M74 (NGC 628)
Distance: 32 million Light Years

Right Ascension: 01 : 36.7 (hours : minutes)
Declination: +15 : 47 (degrees : minutes)


M74 is the prototypical Grand Design spiral galaxy. Grand design spirals often have two symmetric large spiral arms. Its inclination from the direct face-on position by just 6 degrees gives earth observers a dramatic view of its two exquisitely symmetric spiral arms. Studies at ultraviolet wavelengths bear evidence of a higher than normal level of star formation over the last 500 million years. The abundant HII regions are related to this recent and prolonged epoch of star formation. In addition to the overall star formation activity M74 also possesses a weak nuclear starburst ring. Rings are believed to have a strong relationship to the presence of a central bar. M74 has a weak oval distortion at its core which although not a full fledged bar, has most likely triggered the formation of the circumnuclear starburst ring.

Supernova SN2002ap was discovered in M74 on January 29th 2002. As one of the nearest supernova events in the last few decades it raised great interest among astronomers. Based on the shape of light curves and variation in color indices, the supernova was classified as a type 1c supernova the result of the core collapse of a massive star at the end of their nuclear burning lifetime (similar to Supernovae types II and Ib). The energy distribution suggests that the progenitor star was a spectral class F5V although no visual evidence of the progenitor has been found in prediscovery images.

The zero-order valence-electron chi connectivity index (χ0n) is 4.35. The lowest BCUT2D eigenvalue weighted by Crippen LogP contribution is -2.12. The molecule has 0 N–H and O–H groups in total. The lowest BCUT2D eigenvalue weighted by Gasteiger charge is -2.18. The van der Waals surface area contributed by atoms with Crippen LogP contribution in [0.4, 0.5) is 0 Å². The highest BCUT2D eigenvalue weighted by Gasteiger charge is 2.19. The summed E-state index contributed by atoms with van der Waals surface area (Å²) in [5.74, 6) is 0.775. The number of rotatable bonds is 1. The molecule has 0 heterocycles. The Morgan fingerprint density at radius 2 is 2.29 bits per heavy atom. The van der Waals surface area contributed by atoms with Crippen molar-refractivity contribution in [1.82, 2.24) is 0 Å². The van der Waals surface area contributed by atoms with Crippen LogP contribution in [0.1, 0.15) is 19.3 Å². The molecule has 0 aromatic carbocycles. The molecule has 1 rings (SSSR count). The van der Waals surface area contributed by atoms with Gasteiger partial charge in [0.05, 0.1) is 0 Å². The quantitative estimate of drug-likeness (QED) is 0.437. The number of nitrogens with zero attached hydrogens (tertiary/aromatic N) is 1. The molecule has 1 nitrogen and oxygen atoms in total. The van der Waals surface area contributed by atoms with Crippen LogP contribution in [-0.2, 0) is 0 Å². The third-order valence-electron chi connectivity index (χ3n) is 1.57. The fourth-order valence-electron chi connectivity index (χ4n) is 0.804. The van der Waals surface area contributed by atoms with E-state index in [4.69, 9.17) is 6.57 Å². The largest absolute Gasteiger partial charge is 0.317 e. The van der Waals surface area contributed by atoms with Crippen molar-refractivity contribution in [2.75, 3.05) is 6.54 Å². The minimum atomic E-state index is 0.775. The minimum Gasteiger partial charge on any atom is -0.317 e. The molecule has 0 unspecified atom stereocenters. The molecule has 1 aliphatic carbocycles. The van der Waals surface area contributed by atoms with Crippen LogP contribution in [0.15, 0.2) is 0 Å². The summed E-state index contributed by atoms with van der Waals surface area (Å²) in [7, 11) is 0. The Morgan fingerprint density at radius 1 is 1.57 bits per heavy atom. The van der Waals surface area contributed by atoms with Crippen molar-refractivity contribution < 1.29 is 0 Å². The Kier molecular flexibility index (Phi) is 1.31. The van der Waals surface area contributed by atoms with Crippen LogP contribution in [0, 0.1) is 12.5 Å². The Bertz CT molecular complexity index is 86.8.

Recent observations at X-ray wavelengths revealed a remarkable ultraluminous x-ray source (ULX) within a spiral arm of M74. A ULX can release incredible amounts of x- radiation, 10 to 1000 times the energy released from a neutron star or stellar mass black holes and are believed to arise from accretion disks surrounding an intermediate sized black hole of about 10,000 solar masses. Although quite large, intermediate mass black holes fall short of the multimillion or billion solar mass black holes found within the cores of large spiral galaxies. How can the presence of a black hole of this magnitude located not in the core but within a spiral arm be explained? The answer may lie in the possible cannibalization of a smaller galaxy by M74 in its remote past.